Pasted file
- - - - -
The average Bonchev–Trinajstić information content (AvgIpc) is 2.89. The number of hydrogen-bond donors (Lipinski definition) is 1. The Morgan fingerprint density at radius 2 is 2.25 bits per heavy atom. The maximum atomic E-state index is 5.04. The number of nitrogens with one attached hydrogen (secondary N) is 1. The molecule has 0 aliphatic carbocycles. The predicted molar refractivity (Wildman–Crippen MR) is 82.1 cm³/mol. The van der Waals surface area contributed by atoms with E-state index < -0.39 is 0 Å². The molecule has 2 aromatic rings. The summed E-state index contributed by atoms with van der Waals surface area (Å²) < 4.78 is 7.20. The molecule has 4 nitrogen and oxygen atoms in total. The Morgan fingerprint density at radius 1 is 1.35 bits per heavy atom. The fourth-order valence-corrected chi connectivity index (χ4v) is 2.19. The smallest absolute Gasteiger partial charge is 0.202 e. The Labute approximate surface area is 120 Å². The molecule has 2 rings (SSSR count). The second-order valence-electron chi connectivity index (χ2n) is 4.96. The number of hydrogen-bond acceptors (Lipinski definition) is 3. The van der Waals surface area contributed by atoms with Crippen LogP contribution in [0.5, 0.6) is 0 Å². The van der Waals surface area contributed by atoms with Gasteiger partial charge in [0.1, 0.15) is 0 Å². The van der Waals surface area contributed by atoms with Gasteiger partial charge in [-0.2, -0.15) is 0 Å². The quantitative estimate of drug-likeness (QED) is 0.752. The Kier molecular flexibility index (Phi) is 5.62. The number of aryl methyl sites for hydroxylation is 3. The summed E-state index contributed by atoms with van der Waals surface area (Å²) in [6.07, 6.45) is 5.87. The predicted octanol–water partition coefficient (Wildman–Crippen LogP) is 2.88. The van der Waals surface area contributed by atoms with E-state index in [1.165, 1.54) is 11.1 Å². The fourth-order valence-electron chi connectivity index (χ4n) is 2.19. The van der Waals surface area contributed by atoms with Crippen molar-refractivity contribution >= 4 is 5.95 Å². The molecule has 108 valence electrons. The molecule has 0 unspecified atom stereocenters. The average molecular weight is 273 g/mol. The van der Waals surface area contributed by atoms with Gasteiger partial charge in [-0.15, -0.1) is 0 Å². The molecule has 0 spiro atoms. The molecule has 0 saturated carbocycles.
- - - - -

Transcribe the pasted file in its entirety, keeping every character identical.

The average Bonchev–Trinajstić information content (AvgIpc) is 2.89. The number of hydrogen-bond donors (Lipinski definition) is 1. The Morgan fingerprint density at radius 2 is 2.25 bits per heavy atom. The maximum atomic E-state index is 5.04. The number of nitrogens with one attached hydrogen (secondary N) is 1. The molecule has 0 aliphatic carbocycles. The predicted molar refractivity (Wildman–Crippen MR) is 82.1 cm³/mol. The van der Waals surface area contributed by atoms with E-state index < -0.39 is 0 Å². The molecule has 2 aromatic rings. The summed E-state index contributed by atoms with van der Waals surface area (Å²) < 4.78 is 7.20. The molecule has 4 nitrogen and oxygen atoms in total. The Morgan fingerprint density at radius 1 is 1.35 bits per heavy atom. The fourth-order valence-corrected chi connectivity index (χ4v) is 2.19. The smallest absolute Gasteiger partial charge is 0.202 e. The Labute approximate surface area is 120 Å². The molecule has 2 rings (SSSR count). The second-order valence-electron chi connectivity index (χ2n) is 4.96. The number of hydrogen-bond acceptors (Lipinski definition) is 3. The van der Waals surface area contributed by atoms with Crippen LogP contribution in [0.5, 0.6) is 0 Å². The van der Waals surface area contributed by atoms with Gasteiger partial charge in [0.1, 0.15) is 0 Å². The van der Waals surface area contributed by atoms with Gasteiger partial charge in [-0.2, -0.15) is 0 Å². The quantitative estimate of drug-likeness (QED) is 0.752. The Kier molecular flexibility index (Phi) is 5.62. The number of aryl methyl sites for hydroxylation is 3. The summed E-state index contributed by atoms with van der Waals surface area (Å²) in [6.07, 6.45) is 5.87. The predicted octanol–water partition coefficient (Wildman–Crippen LogP) is 2.88. The van der Waals surface area contributed by atoms with E-state index in [1.165, 1.54) is 11.1 Å². The fourth-order valence-electron chi connectivity index (χ4n) is 2.19. The van der Waals surface area contributed by atoms with Crippen molar-refractivity contribution >= 4 is 5.95 Å². The molecule has 108 valence electrons. The molecule has 0 unspecified atom stereocenters. The average molecular weight is 273 g/mol. The van der Waals surface area contributed by atoms with Gasteiger partial charge in [-0.15, -0.1) is 0 Å². The molecule has 0 spiro atoms. The molecule has 0 saturated carbocycles.